The Lowy Institute’s annual Asia Power Index measured 26 countries or territories across 131 indicators including economics, military might and diplomatic leverage.
For 2021, it found the US remained the most powerful country in the Asia-Pacific region. China was placed second after steadily expanding influence on the index in recent years.
Biden wins back influence
And efforts to mitigate climate change, vaccine donations to poorer countries and overseas development funding also helped the US pull ahead of China.
But the report also warns that relative US military power in the region is waning as China’s armed forces expand.
It also says Asian countries are less economically dependent on the US.
Australia weathering Chinese pressures
Australian exports to China, including wine, barley, coal and seafood, have been hit with punitive measures over the past 18 months.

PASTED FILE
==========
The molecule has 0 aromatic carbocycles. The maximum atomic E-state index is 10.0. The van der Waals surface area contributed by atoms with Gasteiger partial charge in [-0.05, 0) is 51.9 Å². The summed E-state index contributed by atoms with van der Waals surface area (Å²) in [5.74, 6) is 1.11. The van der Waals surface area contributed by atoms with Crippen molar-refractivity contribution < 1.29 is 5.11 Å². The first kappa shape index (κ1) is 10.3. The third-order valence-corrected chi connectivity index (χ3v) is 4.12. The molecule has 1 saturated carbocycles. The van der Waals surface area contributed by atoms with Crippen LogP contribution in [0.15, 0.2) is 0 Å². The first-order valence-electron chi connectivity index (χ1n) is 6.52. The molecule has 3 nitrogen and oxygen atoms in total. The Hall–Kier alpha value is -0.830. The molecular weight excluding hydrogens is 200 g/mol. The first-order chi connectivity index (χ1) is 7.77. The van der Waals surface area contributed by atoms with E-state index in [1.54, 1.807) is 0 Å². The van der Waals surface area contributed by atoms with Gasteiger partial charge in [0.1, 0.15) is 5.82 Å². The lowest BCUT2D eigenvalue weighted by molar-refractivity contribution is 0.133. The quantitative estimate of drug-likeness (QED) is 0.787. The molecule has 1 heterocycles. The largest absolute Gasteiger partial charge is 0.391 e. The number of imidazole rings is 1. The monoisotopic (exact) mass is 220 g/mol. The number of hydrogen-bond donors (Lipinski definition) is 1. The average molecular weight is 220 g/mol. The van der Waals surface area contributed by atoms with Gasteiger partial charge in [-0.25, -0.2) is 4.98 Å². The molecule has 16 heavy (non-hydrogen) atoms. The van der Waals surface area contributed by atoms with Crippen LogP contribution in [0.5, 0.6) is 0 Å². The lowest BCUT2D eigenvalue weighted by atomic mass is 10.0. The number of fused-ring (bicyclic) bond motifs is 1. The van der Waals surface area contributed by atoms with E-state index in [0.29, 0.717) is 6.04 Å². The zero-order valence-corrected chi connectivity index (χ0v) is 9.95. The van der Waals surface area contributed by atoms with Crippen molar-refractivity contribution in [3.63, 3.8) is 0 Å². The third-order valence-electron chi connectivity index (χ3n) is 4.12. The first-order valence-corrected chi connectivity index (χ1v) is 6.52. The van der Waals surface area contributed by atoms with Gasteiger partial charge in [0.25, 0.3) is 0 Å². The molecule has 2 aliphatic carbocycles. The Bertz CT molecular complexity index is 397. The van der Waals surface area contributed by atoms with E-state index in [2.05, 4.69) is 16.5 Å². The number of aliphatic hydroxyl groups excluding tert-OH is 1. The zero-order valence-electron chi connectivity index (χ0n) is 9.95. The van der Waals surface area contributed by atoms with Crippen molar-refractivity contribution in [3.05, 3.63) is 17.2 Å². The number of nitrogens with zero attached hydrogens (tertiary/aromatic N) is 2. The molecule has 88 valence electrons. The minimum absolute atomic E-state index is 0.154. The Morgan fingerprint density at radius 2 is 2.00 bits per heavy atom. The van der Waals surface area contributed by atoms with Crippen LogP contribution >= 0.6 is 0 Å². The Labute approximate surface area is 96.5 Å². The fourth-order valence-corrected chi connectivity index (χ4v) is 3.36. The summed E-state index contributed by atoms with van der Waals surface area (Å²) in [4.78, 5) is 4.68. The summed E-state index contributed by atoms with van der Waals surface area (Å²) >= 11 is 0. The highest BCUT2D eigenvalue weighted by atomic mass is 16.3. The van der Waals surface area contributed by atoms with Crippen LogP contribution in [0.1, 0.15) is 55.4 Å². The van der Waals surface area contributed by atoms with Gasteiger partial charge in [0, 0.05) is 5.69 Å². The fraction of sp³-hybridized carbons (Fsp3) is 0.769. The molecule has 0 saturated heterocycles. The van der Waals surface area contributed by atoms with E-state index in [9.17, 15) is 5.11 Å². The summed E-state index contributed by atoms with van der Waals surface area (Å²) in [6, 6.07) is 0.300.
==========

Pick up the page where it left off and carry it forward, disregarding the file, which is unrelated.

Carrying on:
“Australia has weathered China’s growing power better than most US partners. Despite coming under sustained trade sanctions by its primary trade partner, Australia has improved its resilience in 2021,” the report said.
But on a key marker of defence capability, Australia has lost ground.
But the Australian navy faces a wait of 20 years before it receives the advanced weaponry.
Australia continued to be ranked sixth in the power rankings for Asia, behind the US, China, Japan, India and Russia.
While China’s influence declined for the first time since the index started in 2018, its military might continues to grow.
Chinese military spending is now 50 per cent bigger than India, Japan, Taiwan, and all 10 members of the Association of South-East Asian Nations (ASEAN) combined, the index authors said.
The rising superpower has also expanded its nuclear forces and developed advanced weapons that can threaten American and allied bases in the region, as well as the US mainland.
But China is also losing influence because of its high national debt, energy shortages, an ageing population and an inward-looking political system.
Vaccine diplomacy wins influence
The donation of COVID-19 vaccine to countries has become a major instrument of foreign policy, the report said.
Australia’s donation of vaccines to countries in Asia have been generous but the Federal Government’s prolonged international border closures have set it back in diplomatic stakes.
Question marks over the effectiveness of Chinese-made vaccines had blunted China’s soft power ability, the report said.